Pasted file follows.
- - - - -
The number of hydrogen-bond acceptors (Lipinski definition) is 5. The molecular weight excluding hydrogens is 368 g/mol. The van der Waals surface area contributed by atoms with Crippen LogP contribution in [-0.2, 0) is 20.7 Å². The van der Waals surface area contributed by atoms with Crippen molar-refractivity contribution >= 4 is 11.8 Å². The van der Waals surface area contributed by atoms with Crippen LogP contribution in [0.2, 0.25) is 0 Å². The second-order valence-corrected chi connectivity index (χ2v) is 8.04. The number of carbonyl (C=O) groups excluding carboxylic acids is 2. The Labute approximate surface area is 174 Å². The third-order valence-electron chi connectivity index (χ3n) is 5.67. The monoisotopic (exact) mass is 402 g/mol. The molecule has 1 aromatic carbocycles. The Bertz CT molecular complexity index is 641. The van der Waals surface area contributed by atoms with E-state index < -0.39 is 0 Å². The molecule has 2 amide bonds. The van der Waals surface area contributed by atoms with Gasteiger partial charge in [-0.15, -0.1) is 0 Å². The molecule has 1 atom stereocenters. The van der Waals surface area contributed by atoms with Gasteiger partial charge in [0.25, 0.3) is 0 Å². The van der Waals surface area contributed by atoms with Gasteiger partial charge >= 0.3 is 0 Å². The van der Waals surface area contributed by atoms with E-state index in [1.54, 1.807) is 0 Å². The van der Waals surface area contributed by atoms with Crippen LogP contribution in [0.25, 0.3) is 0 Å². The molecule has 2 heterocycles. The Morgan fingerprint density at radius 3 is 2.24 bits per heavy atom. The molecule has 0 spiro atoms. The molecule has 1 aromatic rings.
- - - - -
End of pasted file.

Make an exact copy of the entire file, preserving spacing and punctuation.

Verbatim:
The number of hydrogen-bond acceptors (Lipinski definition) is 5. The molecular weight excluding hydrogens is 368 g/mol. The van der Waals surface area contributed by atoms with Crippen LogP contribution in [-0.2, 0) is 20.7 Å². The van der Waals surface area contributed by atoms with Crippen molar-refractivity contribution >= 4 is 11.8 Å². The van der Waals surface area contributed by atoms with Crippen LogP contribution in [0.2, 0.25) is 0 Å². The second-order valence-corrected chi connectivity index (χ2v) is 8.04. The number of carbonyl (C=O) groups excluding carboxylic acids is 2. The Labute approximate surface area is 174 Å². The third-order valence-electron chi connectivity index (χ3n) is 5.67. The monoisotopic (exact) mass is 402 g/mol. The molecule has 1 aromatic carbocycles. The Bertz CT molecular complexity index is 641. The van der Waals surface area contributed by atoms with E-state index < -0.39 is 0 Å². The molecule has 2 amide bonds. The van der Waals surface area contributed by atoms with Gasteiger partial charge in [-0.15, -0.1) is 0 Å². The molecule has 1 atom stereocenters. The van der Waals surface area contributed by atoms with Gasteiger partial charge in [0.25, 0.3) is 0 Å². The van der Waals surface area contributed by atoms with Gasteiger partial charge >= 0.3 is 0 Å². The van der Waals surface area contributed by atoms with E-state index in [1.54, 1.807) is 0 Å². The van der Waals surface area contributed by atoms with Crippen LogP contribution in [0.25, 0.3) is 0 Å². The molecule has 2 heterocycles. The Morgan fingerprint density at radius 3 is 2.24 bits per heavy atom. The molecule has 0 spiro atoms. The molecule has 1 aromatic rings.